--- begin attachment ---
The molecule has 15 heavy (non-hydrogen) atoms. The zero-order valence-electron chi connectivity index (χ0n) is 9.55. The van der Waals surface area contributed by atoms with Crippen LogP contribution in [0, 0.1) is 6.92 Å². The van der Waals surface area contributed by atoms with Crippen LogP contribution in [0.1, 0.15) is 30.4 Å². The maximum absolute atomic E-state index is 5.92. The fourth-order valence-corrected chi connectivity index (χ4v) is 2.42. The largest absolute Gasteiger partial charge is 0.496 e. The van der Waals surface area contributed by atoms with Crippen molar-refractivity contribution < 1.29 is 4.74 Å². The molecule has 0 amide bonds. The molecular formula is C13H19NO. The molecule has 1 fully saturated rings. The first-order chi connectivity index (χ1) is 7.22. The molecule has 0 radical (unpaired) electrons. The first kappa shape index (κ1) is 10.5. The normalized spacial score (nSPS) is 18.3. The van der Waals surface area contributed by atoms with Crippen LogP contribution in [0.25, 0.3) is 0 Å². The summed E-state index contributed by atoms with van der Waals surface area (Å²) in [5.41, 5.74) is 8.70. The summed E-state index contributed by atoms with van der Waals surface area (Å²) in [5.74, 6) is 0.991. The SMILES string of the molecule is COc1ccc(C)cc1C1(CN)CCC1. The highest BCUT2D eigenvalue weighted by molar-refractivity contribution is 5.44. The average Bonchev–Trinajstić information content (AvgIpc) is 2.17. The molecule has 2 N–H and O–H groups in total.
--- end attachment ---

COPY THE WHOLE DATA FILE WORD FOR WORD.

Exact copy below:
The molecule has 15 heavy (non-hydrogen) atoms. The zero-order valence-electron chi connectivity index (χ0n) is 9.55. The van der Waals surface area contributed by atoms with Crippen LogP contribution in [0, 0.1) is 6.92 Å². The van der Waals surface area contributed by atoms with Crippen LogP contribution in [0.1, 0.15) is 30.4 Å². The maximum absolute atomic E-state index is 5.92. The fourth-order valence-corrected chi connectivity index (χ4v) is 2.42. The largest absolute Gasteiger partial charge is 0.496 e. The van der Waals surface area contributed by atoms with Crippen molar-refractivity contribution < 1.29 is 4.74 Å². The molecule has 0 amide bonds. The molecular formula is C13H19NO. The molecule has 1 fully saturated rings. The first-order chi connectivity index (χ1) is 7.22. The molecule has 0 radical (unpaired) electrons. The first kappa shape index (κ1) is 10.5. The normalized spacial score (nSPS) is 18.3. The van der Waals surface area contributed by atoms with Crippen LogP contribution in [0.25, 0.3) is 0 Å². The summed E-state index contributed by atoms with van der Waals surface area (Å²) in [5.41, 5.74) is 8.70. The summed E-state index contributed by atoms with van der Waals surface area (Å²) in [5.74, 6) is 0.991. The SMILES string of the molecule is COc1ccc(C)cc1C1(CN)CCC1. The highest BCUT2D eigenvalue weighted by molar-refractivity contribution is 5.44. The average Bonchev–Trinajstić information content (AvgIpc) is 2.17. The molecule has 2 N–H and O–H groups in total.